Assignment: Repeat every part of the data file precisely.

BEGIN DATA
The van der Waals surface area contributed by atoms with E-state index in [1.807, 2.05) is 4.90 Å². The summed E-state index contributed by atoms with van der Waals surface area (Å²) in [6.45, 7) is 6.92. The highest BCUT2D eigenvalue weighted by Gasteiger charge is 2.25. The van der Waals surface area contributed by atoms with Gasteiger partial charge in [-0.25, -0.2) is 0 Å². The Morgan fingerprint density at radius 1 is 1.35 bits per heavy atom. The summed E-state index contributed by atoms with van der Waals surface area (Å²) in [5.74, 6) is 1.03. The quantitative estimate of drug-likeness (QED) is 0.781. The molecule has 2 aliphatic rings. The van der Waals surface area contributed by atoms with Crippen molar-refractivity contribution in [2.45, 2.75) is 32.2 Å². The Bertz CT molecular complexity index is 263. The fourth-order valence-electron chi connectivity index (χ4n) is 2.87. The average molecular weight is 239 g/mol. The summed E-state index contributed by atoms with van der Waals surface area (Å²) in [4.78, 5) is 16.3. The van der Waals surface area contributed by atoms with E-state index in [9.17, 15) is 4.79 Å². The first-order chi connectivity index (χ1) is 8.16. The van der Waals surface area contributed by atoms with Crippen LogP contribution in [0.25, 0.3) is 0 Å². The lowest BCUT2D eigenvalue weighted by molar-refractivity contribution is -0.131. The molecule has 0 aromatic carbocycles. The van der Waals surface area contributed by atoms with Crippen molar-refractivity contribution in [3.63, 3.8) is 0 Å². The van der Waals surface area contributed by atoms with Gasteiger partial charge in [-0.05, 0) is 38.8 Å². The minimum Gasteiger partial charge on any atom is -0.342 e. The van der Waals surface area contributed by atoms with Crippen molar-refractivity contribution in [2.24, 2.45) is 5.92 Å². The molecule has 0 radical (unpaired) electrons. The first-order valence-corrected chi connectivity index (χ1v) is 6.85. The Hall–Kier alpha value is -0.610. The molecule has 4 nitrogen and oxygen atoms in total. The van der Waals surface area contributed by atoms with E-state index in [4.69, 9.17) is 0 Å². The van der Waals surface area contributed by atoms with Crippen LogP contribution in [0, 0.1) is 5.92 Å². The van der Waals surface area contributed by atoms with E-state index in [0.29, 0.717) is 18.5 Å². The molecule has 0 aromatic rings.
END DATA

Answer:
The van der Waals surface area contributed by atoms with E-state index in [1.807, 2.05) is 4.90 Å². The summed E-state index contributed by atoms with van der Waals surface area (Å²) in [6.45, 7) is 6.92. The highest BCUT2D eigenvalue weighted by Gasteiger charge is 2.25. The van der Waals surface area contributed by atoms with Gasteiger partial charge in [-0.25, -0.2) is 0 Å². The Morgan fingerprint density at radius 1 is 1.35 bits per heavy atom. The summed E-state index contributed by atoms with van der Waals surface area (Å²) in [5.74, 6) is 1.03. The quantitative estimate of drug-likeness (QED) is 0.781. The molecule has 2 aliphatic rings. The van der Waals surface area contributed by atoms with Crippen molar-refractivity contribution in [2.45, 2.75) is 32.2 Å². The Bertz CT molecular complexity index is 263. The fourth-order valence-electron chi connectivity index (χ4n) is 2.87. The average molecular weight is 239 g/mol. The summed E-state index contributed by atoms with van der Waals surface area (Å²) in [4.78, 5) is 16.3. The van der Waals surface area contributed by atoms with E-state index in [9.17, 15) is 4.79 Å². The first-order chi connectivity index (χ1) is 8.16. The van der Waals surface area contributed by atoms with Crippen LogP contribution in [0.25, 0.3) is 0 Å². The lowest BCUT2D eigenvalue weighted by molar-refractivity contribution is -0.131. The molecule has 0 aromatic carbocycles. The van der Waals surface area contributed by atoms with Crippen molar-refractivity contribution in [3.63, 3.8) is 0 Å². The van der Waals surface area contributed by atoms with Gasteiger partial charge in [-0.05, 0) is 38.8 Å². The minimum Gasteiger partial charge on any atom is -0.342 e. The van der Waals surface area contributed by atoms with Crippen molar-refractivity contribution in [2.24, 2.45) is 5.92 Å². The molecule has 0 radical (unpaired) electrons. The first-order valence-corrected chi connectivity index (χ1v) is 6.85. The Hall–Kier alpha value is -0.610. The molecule has 4 nitrogen and oxygen atoms in total. The van der Waals surface area contributed by atoms with E-state index in [4.69, 9.17) is 0 Å². The van der Waals surface area contributed by atoms with Crippen LogP contribution in [0, 0.1) is 5.92 Å². The van der Waals surface area contributed by atoms with E-state index in [0.29, 0.717) is 18.5 Å². The molecule has 0 aromatic rings.